What do you throw a drowning bassist?…their case.
Just kidding! Let’s be real and acknowledge that the bass guitar plays an incredibly crucial role in our music today. A lot of popular music is driven by the bass. So if a bass track isn’t recorded well, it can really hurt the excitement of a recording. There are many ways to record bass, but I’m going to discuss three general methods that will each yield a different result.
DI into the interface
This is technically the easiest method, because modern interfaces like the Focusrite 18i20 allow you to plug directly into the instrument input.
In this situation, I would recommend putting a saturation plugin on the channel after you’ve tracked it — something like Softube’s Saturation Knob or Izotope’s Neutron Exciter can work wonders. Direct to interface recording can sometimes have a harsh timbre, especially on the high frequencies. Adding a saturation that emulates an analog sound can round off some of the high frequencies of the bass tone and make it feel less stale. If you have a Universal Audio interface, you could achieve a similar goal by using one of the pre-amps on the unison channel. I really like their Neve Preamp plugin for this.
It’s an easy method because you don’t need that many cables, but you’re leaning heavily on the natural tone of your instrument and the instrument preamps on your interface. If the preamps on your interface have a limited frequency response, it can be hard to get good low frequencies out of the recording.
If you want to record bass with just one channel, I recommend adding an analog component to the signal before hitting the interface. Something like an analog microphone preamp or a simple DI box. My personal favorite preamp is the UAD LA-610 — the instrument input has a rich frequency response and the built-in LA-2A compressor happens to be an incredible bass compressor. If you’re more interested in a DI, I would recommend the Radial Pro DI. The transformers sound full, the enclosure is very durable, and it allows you to record your amplifier at the same time.
DI with an Amp
Okay, your new DI box sounds great, but maybe you’re still missing something in that bass tone. I often feel like the DI bass track doesn’t have the mid frequencies I want. This is where you add an amplifier to the mix. DI boxes have a “thru” output that allows you to send your guitar/bass to the amplifier and the interface at the same time. The “thru” output can be connected to the bass amp, while the XLR output of the DI will be plugged into a microphone preamp or directly into channel 1 on your audio interface.
Now you just have to place the microphone in front of your bass amp and plug it into channel two. I recommend using a microphone that can handle a lot of SPL without clipping, like a dynamic or condenser microphone with a pad on it. I wouldn’t recommend using a ribbon because those tend to clip sooner when placed in front of a loud source.
The placement of the microphone can drastically change the quality of your recording. If you’re looking for more low end from this source, I would aim the microphone close to the edge of the speaker cone within the amplifier. If you’re looking for more presence, I would place it closer to the center of the speaker cone. Personally, I place it somewhere in between those two options. You can also reference Sergio’s article on guitar amp microphone placement.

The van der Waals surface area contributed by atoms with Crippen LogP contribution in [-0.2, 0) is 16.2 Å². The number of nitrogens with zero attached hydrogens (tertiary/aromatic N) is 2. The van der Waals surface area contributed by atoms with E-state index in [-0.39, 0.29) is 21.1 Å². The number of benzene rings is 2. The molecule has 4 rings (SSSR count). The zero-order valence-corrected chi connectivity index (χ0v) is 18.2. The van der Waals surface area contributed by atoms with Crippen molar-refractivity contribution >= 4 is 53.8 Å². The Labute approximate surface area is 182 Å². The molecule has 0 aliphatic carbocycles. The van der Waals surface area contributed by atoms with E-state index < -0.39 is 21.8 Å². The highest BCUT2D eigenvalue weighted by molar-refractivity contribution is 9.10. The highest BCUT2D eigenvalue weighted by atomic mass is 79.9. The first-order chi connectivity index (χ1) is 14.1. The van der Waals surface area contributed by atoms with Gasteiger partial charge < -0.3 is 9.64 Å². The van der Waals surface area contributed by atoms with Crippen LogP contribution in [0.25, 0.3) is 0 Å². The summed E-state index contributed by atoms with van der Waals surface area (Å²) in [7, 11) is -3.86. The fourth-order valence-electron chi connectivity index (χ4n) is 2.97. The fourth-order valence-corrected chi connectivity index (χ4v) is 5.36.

Once you’ve done that, you can start recording! This may take up a second channel, but it’s worth the extra real estate. Here are two recordings I’ve been working on. The first has only the DI bass track and the second features the DI and the Ampeg Portaflex. Notice how much more body the second option has. I left the drums in there to give you some context:
Get WEIRD With It!
In some situations, a musician might think that less is more. In this situation, MORE IS MORE. If you’re comfortable getting a solid bass tone, you might want to find ways to get weird with that bass tone to shape the sound of a recording. By this I mean, add something to your setup that is a little abnormal and see what it does. I wouldn’t sacrifice the channel you lean on for a solid unaffected bass tone, but add something that you can use as an effect. I can’t give you absolute instructions to this option, but I can give you some insight into how I got weird with a recent recording.
The band in this recording has an ending to their song that is supposed to be a very repetitive line that just keeps ramping up as the entire song becomes this chaotic build. I wanted the tone of the bass to go from a pretty straightforward clean sound into a saturated wall of grit. So, I added a third channel to my recording.
I split the dry bass signal off into the Pro Co Rat 2 distortion pedal as well. I already had the DI and the amp channels for the thumping body of the clean bass, and I was using the Rat to have a channel of this fuzzed out bass for the end of the song. The entire track has a fairly clean bass tone, but you’ll notice that as the song is building I start bringing up the volume of the distorted channel. The bass note by the end of the build is far more fuzzed out than the rest of the song, and it really nails the weirdness the band was aiming for to contrast the rest of the song.
Here’s a clip of the song to show you the change in bass tone. The initial tone is just a 1960s Ampeg B15 Portaflex and the Radial Pro DI. As stated previously, I slowly automate the volume of the distorted channel up at the end of the song.
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